The History of Ba Chua Kho Temple
Ba Chua Kho temple stands in the middle of Kho Mountain, a part of Bac Ninh Province. It was constructed in the 19th century with the ancient architecture and complicated carvings. Besides, the pagoda plays a crucial role in the cluster of the Co Me area, comprising communal temples, temples, and pagodas recognized by the state. Not only is a historical relic containing high cultural values, but the site also obtains spiritual values, attracting national citizens to make pilgrimages each year.
Ba Chua Kho temple is associated with a profound legend. According to the story, Ba Chua Kho is a beautiful and clever woman. During the fight on Nhu Nguyet River lead by Eunuch Ly Thuong Kiet in 1076, she excellently completed the missions of producing and storing food, as well as guarding the national ware. Additionally, the woman had great merit in persuading people to set up their houses and farm in the area of Qua Cam, Co Me, Thuong Dong land.
Later, when becoming a queen under the Ly dynasty, she continued to help the king to manage the country and preserve the state commodity. She spent her whole life supporting national citizens; the invaders killed her while she distributed the food for the people. Appreciating her hard work and morality, the king titled her the Lady of the Storehouse. To commemorate her assistance, residents built a temple to worship her. It is located in the former store on Kho Mountain.
The Festival of Ba Chua Kho Temple
According to the annual tradition, the local people take place the festival on 14th January (in lunar calendar) to memorialize her great merits. On that day, people all over the country eagerly pour into the temple to pray for peace and prosperity. Each year, the sacred site welcomes thousands of visitors to incense. The offerings are varied, from simple items such as incenses, flowers, and joss papers to more complex objects like a boiled chicken, a plate of sticky rice, or a plate of five fruits. No matter how big the offering is, every traveler shows their sincere wish for a prosperous and peaceful year. Also, there are a vast number of guests coming to "borrow money" from the Goddess.
The ritual of borrow money is quite weird and fascinating. People have to prepare a piece of paper and write the amount of money they want to borrow, the aim of using the money, and the time to give the money back. Besides, they need to provide offerings. With the belief that the Goddess will bless them to make more money and the religious view of one must pay their loan, so, regardless of their financial situation, they remember to pay the money back at the end of the year. This ritual of borrowing money originated from the ancient beliefs and strengthened during wartime; therefore, although there were plenty of fierce battles, the temple still exists until these days.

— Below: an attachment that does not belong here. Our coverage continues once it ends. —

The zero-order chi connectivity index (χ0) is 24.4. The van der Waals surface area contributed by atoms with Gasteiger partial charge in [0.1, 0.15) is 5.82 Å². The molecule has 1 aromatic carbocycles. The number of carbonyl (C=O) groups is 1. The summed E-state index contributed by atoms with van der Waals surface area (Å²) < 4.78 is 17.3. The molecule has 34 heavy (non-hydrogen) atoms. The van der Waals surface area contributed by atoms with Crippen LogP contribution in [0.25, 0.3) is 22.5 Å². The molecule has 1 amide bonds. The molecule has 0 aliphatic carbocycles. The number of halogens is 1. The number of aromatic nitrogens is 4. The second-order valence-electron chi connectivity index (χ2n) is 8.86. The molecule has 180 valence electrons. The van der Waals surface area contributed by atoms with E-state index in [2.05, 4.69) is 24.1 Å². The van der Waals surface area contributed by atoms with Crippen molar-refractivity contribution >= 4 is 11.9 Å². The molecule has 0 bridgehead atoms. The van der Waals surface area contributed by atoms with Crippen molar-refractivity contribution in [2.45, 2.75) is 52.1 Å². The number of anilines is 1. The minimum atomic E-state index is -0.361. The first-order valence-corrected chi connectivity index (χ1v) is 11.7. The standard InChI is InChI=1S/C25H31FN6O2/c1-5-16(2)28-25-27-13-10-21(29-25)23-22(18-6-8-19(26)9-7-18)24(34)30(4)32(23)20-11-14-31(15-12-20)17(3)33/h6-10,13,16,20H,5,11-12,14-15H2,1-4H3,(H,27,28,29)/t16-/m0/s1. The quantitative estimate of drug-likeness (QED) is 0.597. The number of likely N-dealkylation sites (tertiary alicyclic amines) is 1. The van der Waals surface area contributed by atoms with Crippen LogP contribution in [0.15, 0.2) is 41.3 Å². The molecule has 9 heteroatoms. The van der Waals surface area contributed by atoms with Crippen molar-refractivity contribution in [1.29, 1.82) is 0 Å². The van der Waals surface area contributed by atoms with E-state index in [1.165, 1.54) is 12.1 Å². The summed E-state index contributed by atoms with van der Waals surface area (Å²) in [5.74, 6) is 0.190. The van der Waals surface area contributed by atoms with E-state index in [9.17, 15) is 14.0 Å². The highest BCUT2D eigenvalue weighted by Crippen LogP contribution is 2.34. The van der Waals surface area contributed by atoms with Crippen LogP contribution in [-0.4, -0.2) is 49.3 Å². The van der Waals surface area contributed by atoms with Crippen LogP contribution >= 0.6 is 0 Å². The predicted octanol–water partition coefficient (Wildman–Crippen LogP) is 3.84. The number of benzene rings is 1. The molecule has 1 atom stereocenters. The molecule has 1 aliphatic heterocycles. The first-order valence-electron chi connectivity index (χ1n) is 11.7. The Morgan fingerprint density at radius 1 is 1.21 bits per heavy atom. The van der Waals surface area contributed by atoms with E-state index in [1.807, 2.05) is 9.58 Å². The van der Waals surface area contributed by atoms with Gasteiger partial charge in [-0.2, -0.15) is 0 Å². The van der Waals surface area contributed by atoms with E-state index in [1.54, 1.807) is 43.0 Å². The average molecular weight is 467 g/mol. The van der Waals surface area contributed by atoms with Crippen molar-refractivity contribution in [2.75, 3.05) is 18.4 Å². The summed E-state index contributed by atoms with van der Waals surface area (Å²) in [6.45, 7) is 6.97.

Remarkable Notes When You Visit Ba Chua Kho Temple
Based on the traditional customs of the East, simplicity and solemnity are always mandatory in spiritual places. When heading to Ba Chua Kho pagoda, polite and simple-in-color clothing is the best choice. You should wear neither casual nor prolix costumes to move more quickly. Additionally, you have to walk or climb a lot; thus, flats and sneakers bring a comfortable feeling.
Along the way leading to the pagoda, local people sell various offerings, comprising incenses and joss papers. However, you had better prepare beforehand to avoid tourist traps. You should leave money in merit boxes, instead of putting on altars. Also, when you prepare food as offerings, you should make it carefully and put it on your head to move to the shrine so as to avoid collisions in the crowd of people rushing into the temple.
In recent years, the chaos in Ba Chua Kho Temple has caused frustration to travelers, due to the service of hiring a priest to offer sacrifices. Although the board of managers has announced the issue, there are still a lot of priests sneak in and take visitors' places. It is okay if you are not a master in offering sacrifice, just show your sincerity, don't hire a priest to do it for you.